- Links are considered as a signal of popularity and Bing rewards links that have earned organically.
- Social shares, as well as social influence, are positive signals and can have an effect on how you rank organically in the long run.
- Page speed is important, along with positive, useful user experience.
- Use alt attributes to describe images, so that Bing can better understand the content.
Things to avoid:
- Thin content, pages displaying mostly ads or affiliate links, or that if not redirect visitors away to odd websites will not rank well.
- Abusive link tactics that target to increase the number and nature of inbound links, for example, buying links, getting involved in link schemes, can take to de-indexing.
- Confirm clean, succinct, keyword-inclusive URL structures are in place. Dynamic parameters look dirty and can result in duplicate content issues.
- Assure your URLs descriptive, short, keyword rich when possible, and keep them at arm’s length non-letter characters.
- Duplicate content
- Keyword stuffing
- Cloaking — the practice of showing the search engine crawlers different content than visitors.
Guidelines for representing your local business on Google
Your business is qualified for a Google My Business listing, if it operates locally, either out of a storefront or goes to customer’s locations in order to perform services. For local businesses like these, Big G gives guidelines that direct what you need to do and what you don’t need to do in creating and managing these listings.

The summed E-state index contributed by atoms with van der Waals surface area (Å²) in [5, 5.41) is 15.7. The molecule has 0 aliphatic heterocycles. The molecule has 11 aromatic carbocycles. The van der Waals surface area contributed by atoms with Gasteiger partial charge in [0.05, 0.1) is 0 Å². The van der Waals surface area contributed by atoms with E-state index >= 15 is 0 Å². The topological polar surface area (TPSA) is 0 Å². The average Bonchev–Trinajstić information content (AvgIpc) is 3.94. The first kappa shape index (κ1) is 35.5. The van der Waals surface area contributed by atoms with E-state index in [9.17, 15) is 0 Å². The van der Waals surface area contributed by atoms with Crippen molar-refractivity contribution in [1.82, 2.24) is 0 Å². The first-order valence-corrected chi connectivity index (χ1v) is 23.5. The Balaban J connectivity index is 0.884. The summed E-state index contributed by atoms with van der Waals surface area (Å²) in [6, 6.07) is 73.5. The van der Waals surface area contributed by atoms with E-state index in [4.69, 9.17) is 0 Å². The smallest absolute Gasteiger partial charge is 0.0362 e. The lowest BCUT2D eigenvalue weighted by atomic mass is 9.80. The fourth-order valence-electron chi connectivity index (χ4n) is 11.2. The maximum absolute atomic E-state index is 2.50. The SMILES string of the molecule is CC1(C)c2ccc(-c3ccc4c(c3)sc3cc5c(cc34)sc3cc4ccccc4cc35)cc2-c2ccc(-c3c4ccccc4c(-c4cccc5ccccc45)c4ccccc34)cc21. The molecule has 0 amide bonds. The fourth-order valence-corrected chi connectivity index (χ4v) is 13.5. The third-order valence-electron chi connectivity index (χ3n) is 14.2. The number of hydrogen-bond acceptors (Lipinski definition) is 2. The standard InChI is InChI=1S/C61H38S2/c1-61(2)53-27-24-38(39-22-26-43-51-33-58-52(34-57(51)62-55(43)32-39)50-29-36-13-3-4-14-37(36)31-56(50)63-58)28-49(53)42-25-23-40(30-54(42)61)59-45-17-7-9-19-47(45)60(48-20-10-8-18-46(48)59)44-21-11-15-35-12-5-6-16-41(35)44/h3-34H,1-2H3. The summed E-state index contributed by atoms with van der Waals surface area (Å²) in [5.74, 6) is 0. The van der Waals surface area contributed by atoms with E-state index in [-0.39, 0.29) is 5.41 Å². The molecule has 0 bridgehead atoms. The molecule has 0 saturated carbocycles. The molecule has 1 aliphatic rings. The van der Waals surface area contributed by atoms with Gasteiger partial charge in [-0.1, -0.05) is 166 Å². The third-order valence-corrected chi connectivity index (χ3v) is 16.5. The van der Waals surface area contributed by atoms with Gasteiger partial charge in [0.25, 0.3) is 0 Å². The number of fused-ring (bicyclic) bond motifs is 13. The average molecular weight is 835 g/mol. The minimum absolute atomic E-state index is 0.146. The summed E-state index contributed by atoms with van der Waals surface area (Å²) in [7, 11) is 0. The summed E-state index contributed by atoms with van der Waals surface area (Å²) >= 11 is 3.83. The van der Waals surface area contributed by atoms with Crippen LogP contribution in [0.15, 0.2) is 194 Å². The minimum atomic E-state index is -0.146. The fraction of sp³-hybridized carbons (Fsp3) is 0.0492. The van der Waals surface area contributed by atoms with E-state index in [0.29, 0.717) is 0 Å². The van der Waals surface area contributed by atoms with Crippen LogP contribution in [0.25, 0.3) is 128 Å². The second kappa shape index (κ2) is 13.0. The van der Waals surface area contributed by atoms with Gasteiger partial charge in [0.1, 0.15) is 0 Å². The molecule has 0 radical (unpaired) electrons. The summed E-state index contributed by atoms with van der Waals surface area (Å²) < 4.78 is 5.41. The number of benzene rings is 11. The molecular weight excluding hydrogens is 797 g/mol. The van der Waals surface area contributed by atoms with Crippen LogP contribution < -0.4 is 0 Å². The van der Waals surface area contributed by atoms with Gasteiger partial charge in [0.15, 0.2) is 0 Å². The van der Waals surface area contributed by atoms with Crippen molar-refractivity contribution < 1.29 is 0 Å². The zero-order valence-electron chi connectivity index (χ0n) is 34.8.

- Make sure you’re suitable for inclusion in Google My Business index; you will have a physical address, no problem if it’s your home address, and you will serve clients face-to-face, either at your place (like a retails shop) or at theirs (like a plumber).
- Add all aspects of your local business data honestly and accurately, bringing in its name, address, phone number, website address, business categories, hours of operation, and other features.
Things to avoid
- Creation of Google My Business listings for entities that aren’t eligible
- Misrepresentation of your core business detail like “stuffing” your business name with geographic or service keywords, or making listing for sake of fake addresses
- Use of PO boxes or virtual offices instead of authentic street addresses
- Costly, novice mistakes stemming from failure to read the fine details of Google’s guidelines
What’s local, national, or international SEO?
Local businesses would often want to rank for local-target keywords like “[service]” + “[near me]” or “[service]” + “[city]” to get potential customers’ intention finding products and services in the specific location in which they specifically provide them. But not all businesses offer their services locally. A lot of sites don’t offer a location-based business, however, rather they prefer to target their particular customers on a national or even an international level.